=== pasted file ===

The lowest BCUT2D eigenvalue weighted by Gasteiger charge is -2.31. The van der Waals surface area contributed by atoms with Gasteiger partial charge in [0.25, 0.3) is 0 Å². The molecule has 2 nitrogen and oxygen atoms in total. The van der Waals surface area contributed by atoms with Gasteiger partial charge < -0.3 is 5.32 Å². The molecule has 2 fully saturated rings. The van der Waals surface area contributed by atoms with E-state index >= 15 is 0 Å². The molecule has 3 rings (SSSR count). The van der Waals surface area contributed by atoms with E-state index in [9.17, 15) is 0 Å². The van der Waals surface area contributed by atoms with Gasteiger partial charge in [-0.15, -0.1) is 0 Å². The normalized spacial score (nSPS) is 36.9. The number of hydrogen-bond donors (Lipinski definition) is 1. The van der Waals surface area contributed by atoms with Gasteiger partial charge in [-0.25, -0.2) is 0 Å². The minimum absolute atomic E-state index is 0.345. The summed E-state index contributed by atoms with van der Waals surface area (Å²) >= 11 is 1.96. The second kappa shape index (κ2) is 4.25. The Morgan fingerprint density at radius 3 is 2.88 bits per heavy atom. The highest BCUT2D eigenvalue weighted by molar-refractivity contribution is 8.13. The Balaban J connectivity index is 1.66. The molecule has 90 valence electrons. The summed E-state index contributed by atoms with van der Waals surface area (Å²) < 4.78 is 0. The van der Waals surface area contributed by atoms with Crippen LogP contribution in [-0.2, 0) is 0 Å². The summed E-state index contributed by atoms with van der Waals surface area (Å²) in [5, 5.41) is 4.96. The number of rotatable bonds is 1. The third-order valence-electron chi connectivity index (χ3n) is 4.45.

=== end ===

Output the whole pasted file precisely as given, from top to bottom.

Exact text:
The lowest BCUT2D eigenvalue weighted by Gasteiger charge is -2.31. The van der Waals surface area contributed by atoms with Gasteiger partial charge in [0.25, 0.3) is 0 Å². The molecule has 2 nitrogen and oxygen atoms in total. The van der Waals surface area contributed by atoms with Gasteiger partial charge < -0.3 is 5.32 Å². The molecule has 2 fully saturated rings. The van der Waals surface area contributed by atoms with E-state index >= 15 is 0 Å². The molecule has 3 rings (SSSR count). The van der Waals surface area contributed by atoms with E-state index in [9.17, 15) is 0 Å². The van der Waals surface area contributed by atoms with Gasteiger partial charge in [-0.15, -0.1) is 0 Å². The normalized spacial score (nSPS) is 36.9. The number of hydrogen-bond donors (Lipinski definition) is 1. The van der Waals surface area contributed by atoms with Gasteiger partial charge in [-0.25, -0.2) is 0 Å². The minimum absolute atomic E-state index is 0.345. The summed E-state index contributed by atoms with van der Waals surface area (Å²) >= 11 is 1.96. The second kappa shape index (κ2) is 4.25. The Morgan fingerprint density at radius 3 is 2.88 bits per heavy atom. The highest BCUT2D eigenvalue weighted by molar-refractivity contribution is 8.13. The Balaban J connectivity index is 1.66. The molecule has 90 valence electrons. The summed E-state index contributed by atoms with van der Waals surface area (Å²) < 4.78 is 0. The van der Waals surface area contributed by atoms with Crippen LogP contribution in [-0.2, 0) is 0 Å². The summed E-state index contributed by atoms with van der Waals surface area (Å²) in [5, 5.41) is 4.96. The number of rotatable bonds is 1. The third-order valence-electron chi connectivity index (χ3n) is 4.45.